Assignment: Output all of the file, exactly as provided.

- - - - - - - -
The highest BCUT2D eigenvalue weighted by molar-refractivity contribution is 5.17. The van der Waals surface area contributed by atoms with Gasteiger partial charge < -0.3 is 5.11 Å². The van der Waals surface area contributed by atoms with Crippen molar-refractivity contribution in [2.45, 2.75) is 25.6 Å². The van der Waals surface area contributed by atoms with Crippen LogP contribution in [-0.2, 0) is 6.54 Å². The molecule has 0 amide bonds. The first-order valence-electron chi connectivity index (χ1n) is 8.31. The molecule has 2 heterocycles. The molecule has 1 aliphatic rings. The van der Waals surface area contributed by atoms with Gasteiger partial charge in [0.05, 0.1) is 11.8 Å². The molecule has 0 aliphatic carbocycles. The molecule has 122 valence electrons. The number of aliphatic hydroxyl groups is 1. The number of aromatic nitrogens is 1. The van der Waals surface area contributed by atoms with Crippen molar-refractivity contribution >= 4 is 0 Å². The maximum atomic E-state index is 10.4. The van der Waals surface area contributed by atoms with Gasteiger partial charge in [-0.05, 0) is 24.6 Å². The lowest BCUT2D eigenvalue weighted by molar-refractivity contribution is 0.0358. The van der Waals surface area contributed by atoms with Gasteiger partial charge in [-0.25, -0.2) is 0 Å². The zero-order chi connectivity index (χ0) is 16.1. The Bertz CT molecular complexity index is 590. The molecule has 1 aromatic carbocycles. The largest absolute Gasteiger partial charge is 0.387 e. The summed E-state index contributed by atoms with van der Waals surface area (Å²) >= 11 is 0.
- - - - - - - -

The highest BCUT2D eigenvalue weighted by molar-refractivity contribution is 5.17. The van der Waals surface area contributed by atoms with Gasteiger partial charge < -0.3 is 5.11 Å². The van der Waals surface area contributed by atoms with Crippen molar-refractivity contribution in [2.45, 2.75) is 25.6 Å². The van der Waals surface area contributed by atoms with Crippen LogP contribution in [-0.2, 0) is 6.54 Å². The molecule has 0 amide bonds. The first-order valence-electron chi connectivity index (χ1n) is 8.31. The molecule has 2 heterocycles. The molecule has 1 aliphatic rings. The van der Waals surface area contributed by atoms with Gasteiger partial charge in [0.05, 0.1) is 11.8 Å². The molecule has 0 aliphatic carbocycles. The molecule has 122 valence electrons. The number of aliphatic hydroxyl groups is 1. The number of aromatic nitrogens is 1. The van der Waals surface area contributed by atoms with Crippen molar-refractivity contribution >= 4 is 0 Å². The maximum atomic E-state index is 10.4. The van der Waals surface area contributed by atoms with Gasteiger partial charge in [-0.05, 0) is 24.6 Å². The lowest BCUT2D eigenvalue weighted by molar-refractivity contribution is 0.0358. The van der Waals surface area contributed by atoms with Gasteiger partial charge in [-0.25, -0.2) is 0 Å². The zero-order chi connectivity index (χ0) is 16.1. The Bertz CT molecular complexity index is 590. The molecule has 1 aromatic carbocycles. The largest absolute Gasteiger partial charge is 0.387 e. The summed E-state index contributed by atoms with van der Waals surface area (Å²) >= 11 is 0.